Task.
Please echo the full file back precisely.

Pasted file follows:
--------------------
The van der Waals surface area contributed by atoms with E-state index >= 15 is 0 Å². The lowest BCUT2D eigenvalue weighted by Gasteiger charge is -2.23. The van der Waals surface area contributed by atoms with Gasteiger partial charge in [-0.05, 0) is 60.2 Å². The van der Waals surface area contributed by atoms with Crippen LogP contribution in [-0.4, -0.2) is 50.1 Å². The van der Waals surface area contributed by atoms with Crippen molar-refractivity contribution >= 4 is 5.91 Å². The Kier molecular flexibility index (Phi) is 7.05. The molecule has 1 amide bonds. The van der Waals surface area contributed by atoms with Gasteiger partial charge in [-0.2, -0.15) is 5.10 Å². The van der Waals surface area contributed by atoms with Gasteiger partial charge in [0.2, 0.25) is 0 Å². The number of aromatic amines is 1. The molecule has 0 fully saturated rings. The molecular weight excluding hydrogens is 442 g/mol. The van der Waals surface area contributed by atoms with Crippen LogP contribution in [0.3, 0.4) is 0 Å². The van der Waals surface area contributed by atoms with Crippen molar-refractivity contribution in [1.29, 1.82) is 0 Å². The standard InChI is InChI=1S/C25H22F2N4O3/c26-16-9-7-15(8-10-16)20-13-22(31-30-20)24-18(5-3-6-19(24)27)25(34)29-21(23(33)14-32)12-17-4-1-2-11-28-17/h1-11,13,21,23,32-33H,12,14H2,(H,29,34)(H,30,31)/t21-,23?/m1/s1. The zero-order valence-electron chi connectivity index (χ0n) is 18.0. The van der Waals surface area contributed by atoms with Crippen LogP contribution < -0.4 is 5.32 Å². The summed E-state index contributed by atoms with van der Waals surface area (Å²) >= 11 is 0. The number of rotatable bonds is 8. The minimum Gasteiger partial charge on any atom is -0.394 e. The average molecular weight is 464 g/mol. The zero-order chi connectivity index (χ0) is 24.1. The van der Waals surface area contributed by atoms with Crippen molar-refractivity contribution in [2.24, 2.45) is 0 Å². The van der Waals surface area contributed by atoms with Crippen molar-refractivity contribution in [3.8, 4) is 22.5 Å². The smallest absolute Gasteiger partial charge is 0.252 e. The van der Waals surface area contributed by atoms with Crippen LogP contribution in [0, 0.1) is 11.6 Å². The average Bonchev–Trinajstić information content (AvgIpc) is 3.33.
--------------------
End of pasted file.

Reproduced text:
The van der Waals surface area contributed by atoms with E-state index >= 15 is 0 Å². The lowest BCUT2D eigenvalue weighted by Gasteiger charge is -2.23. The van der Waals surface area contributed by atoms with Gasteiger partial charge in [-0.05, 0) is 60.2 Å². The van der Waals surface area contributed by atoms with Crippen LogP contribution in [-0.4, -0.2) is 50.1 Å². The van der Waals surface area contributed by atoms with Crippen molar-refractivity contribution >= 4 is 5.91 Å². The Kier molecular flexibility index (Phi) is 7.05. The molecule has 1 amide bonds. The van der Waals surface area contributed by atoms with Gasteiger partial charge in [-0.2, -0.15) is 5.10 Å². The van der Waals surface area contributed by atoms with Gasteiger partial charge in [0.2, 0.25) is 0 Å². The number of aromatic amines is 1. The molecule has 0 fully saturated rings. The molecular weight excluding hydrogens is 442 g/mol. The van der Waals surface area contributed by atoms with Crippen LogP contribution in [0.3, 0.4) is 0 Å². The van der Waals surface area contributed by atoms with Crippen molar-refractivity contribution in [1.29, 1.82) is 0 Å². The standard InChI is InChI=1S/C25H22F2N4O3/c26-16-9-7-15(8-10-16)20-13-22(31-30-20)24-18(5-3-6-19(24)27)25(34)29-21(23(33)14-32)12-17-4-1-2-11-28-17/h1-11,13,21,23,32-33H,12,14H2,(H,29,34)(H,30,31)/t21-,23?/m1/s1. The zero-order valence-electron chi connectivity index (χ0n) is 18.0. The van der Waals surface area contributed by atoms with Crippen LogP contribution < -0.4 is 5.32 Å². The summed E-state index contributed by atoms with van der Waals surface area (Å²) >= 11 is 0. The number of rotatable bonds is 8. The minimum Gasteiger partial charge on any atom is -0.394 e. The average molecular weight is 464 g/mol. The zero-order chi connectivity index (χ0) is 24.1. The van der Waals surface area contributed by atoms with Crippen molar-refractivity contribution in [2.24, 2.45) is 0 Å². The van der Waals surface area contributed by atoms with Crippen molar-refractivity contribution in [3.8, 4) is 22.5 Å². The smallest absolute Gasteiger partial charge is 0.252 e. The van der Waals surface area contributed by atoms with Crippen LogP contribution in [0, 0.1) is 11.6 Å². The average Bonchev–Trinajstić information content (AvgIpc) is 3.33.